Two N.D. abortion laws to take effect today
BISMARCK - Two of North Dakota's four new laws to restrict abortions will take effect today.
One law says a woman will not be able to have an abortion more than 20 weeks into the pregnancy, which is when some say a fetus can feel pain. It is the only one of the four abortion laws passed by the Legislature this year not to face a legal challenge, though similar laws in other states are being challenged.
The other law taking effect says a woman will also not be able to seek an abortion if it's based solely on gender selection or a genetic abnormality of the fetus.
Tammi Kromenaker, director of the Red River Women's Clinic in Fargo, said the two laws are concerning, as they will restrict a woman's right to choose. However, she said the clinic doesn't perform an abortion after 16 weeks and she has never seen a woman ask for an abortion solely based on the child's sex or a genetic abnormality.
"When people are attempting to ban abortions for these kinds of reasons, they want to say there is value in everybody, but you can't know an individual's situation," she said. "We can't sit and pick and choose which situations are OK and which aren't."
Judges in Fargo and Bismarck granted the New York-based Center for Reproductive Rights' request to stop two other laws from taking effect. One would ban abortions after a fetal heartbeat can be detected, perhaps as early as six weeks, and the other requires physicians performing abortions to have admitting privileges at a nearby hospital.
The Center for Reproductive Rights believes the law prohibiting an abortion based on sex of the child or genetic abnormalities is unconstitutional and filed suit against the state, but did not ask to keep it from taking effect today.
"It's possible for the clinic to see women who have a genetic abnormality, but the idea that women are coming for an abortion solely for the purpose of sex selection is just ridiculous," said Janet Crepps, senior counsel for the center. "The number of women getting abortions in North Dakota is small, so the number of women that would fall in that category is even smaller."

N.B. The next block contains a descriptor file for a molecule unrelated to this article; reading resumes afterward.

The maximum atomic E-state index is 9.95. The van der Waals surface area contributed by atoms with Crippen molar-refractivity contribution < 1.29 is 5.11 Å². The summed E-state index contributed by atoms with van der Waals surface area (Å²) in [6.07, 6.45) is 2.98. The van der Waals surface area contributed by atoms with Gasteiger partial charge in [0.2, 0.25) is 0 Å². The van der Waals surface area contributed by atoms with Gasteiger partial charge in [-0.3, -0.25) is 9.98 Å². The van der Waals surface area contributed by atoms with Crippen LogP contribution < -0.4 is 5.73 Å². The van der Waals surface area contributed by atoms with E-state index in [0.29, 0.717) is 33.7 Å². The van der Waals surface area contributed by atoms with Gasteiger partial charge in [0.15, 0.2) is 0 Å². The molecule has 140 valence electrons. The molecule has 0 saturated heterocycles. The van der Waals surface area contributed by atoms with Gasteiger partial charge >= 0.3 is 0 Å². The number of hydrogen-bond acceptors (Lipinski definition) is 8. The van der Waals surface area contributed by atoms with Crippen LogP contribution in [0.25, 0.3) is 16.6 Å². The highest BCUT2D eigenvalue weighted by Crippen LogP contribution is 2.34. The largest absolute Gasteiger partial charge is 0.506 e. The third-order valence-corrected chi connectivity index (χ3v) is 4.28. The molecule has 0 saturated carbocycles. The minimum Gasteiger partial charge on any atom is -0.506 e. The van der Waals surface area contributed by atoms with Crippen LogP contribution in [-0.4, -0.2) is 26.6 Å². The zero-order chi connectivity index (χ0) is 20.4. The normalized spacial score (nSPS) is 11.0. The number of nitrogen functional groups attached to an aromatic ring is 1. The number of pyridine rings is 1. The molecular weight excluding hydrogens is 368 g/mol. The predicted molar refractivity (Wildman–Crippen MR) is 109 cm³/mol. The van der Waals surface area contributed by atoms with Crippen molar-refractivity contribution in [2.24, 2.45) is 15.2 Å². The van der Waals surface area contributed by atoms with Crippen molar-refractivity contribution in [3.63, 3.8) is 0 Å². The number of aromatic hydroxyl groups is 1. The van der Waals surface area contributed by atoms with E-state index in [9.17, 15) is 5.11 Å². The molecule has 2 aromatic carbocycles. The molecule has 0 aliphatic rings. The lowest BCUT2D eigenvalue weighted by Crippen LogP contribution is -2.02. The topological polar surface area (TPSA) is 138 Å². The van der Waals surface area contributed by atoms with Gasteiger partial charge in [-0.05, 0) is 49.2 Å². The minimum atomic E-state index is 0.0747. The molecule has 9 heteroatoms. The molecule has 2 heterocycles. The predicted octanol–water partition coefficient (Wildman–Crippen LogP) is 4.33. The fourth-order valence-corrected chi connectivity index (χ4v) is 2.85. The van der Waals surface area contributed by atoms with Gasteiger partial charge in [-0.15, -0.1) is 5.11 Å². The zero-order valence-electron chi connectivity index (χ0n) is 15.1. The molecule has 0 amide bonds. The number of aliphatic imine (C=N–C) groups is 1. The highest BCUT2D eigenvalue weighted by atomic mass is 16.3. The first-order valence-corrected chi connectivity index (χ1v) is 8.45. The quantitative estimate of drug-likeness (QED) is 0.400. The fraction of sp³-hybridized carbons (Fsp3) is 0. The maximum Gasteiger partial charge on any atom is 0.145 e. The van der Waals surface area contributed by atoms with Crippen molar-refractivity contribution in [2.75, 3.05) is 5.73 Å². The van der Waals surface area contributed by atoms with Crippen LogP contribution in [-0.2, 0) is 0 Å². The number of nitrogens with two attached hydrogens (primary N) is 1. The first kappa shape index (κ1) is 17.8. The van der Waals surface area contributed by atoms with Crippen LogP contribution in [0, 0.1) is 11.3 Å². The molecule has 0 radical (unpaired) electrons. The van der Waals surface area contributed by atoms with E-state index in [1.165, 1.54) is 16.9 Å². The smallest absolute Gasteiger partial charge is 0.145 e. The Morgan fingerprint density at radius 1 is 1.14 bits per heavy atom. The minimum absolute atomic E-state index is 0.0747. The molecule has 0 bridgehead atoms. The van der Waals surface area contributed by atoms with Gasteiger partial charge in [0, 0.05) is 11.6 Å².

The Center for Reproductive Rights acts on behalf of the Red River Women's Clinic, the state's only abortion clinic.
Crepps said the clinic doesn't have legal standing to challenge the 20-week law since it's well known the Fargo clinic only performs abortions up to 16 weeks of pregnancy.
"The clinic's patients aren't going to get services at that point in pregnancy, so we don't feel like the clinic can meet the legal requirements to make the challenge," she said.
The landmark 1973 Roe v. Wade decision by the U.S. Supreme Court ruled that an abortion is legal up until the unborn reaches viability outside the womb, or about 22 weeks.
Crepps said that difference of two weeks makes the law unconstitutional.
"The Supreme Court hasn't moved the line of viability," she said.
The North Dakota 20-week law does make an exception for a medical emergency.
The law cleared the House with a 60-32 vote and the Senate by a party-line vote of 30-17.
Sen. Tom Campbell, R-Grafton, co-sponsored the measure because "my district and myself are very pro-life," he said.
Campbell said the law going unchallenged and taking effect "is a positive thing for pro-lifers."
"It's one little step toward our ultimate goal to eliminate abortion, which is going to be a challenge," he said.
A debate over the 20-week ban has been taking place around the country.
The ban sailed through the Republican-controlled U.S. House of Representatives in June, with Republican senators trying to push the issue in the Democratic-controlled Senate.
State legislatures have also taken up the law.
According to the Guttmacher Institute, which tracks nationwide abortion trends, there are eight states banning abortions after 20 weeks: Alabama, Arkansas, Indiana, Louisiana, Nebraska, North Carolina, Oklahoma and North Dakota.
Crepps said similar laws are being challenged in Georgia, Idaho and Arizona.
An Arizona court of appeals has struck down a similar law, and the state is asking the U.S. Supreme Court to review the case.
If the high court rules it unconstitutional, it would make North Dakota's law void.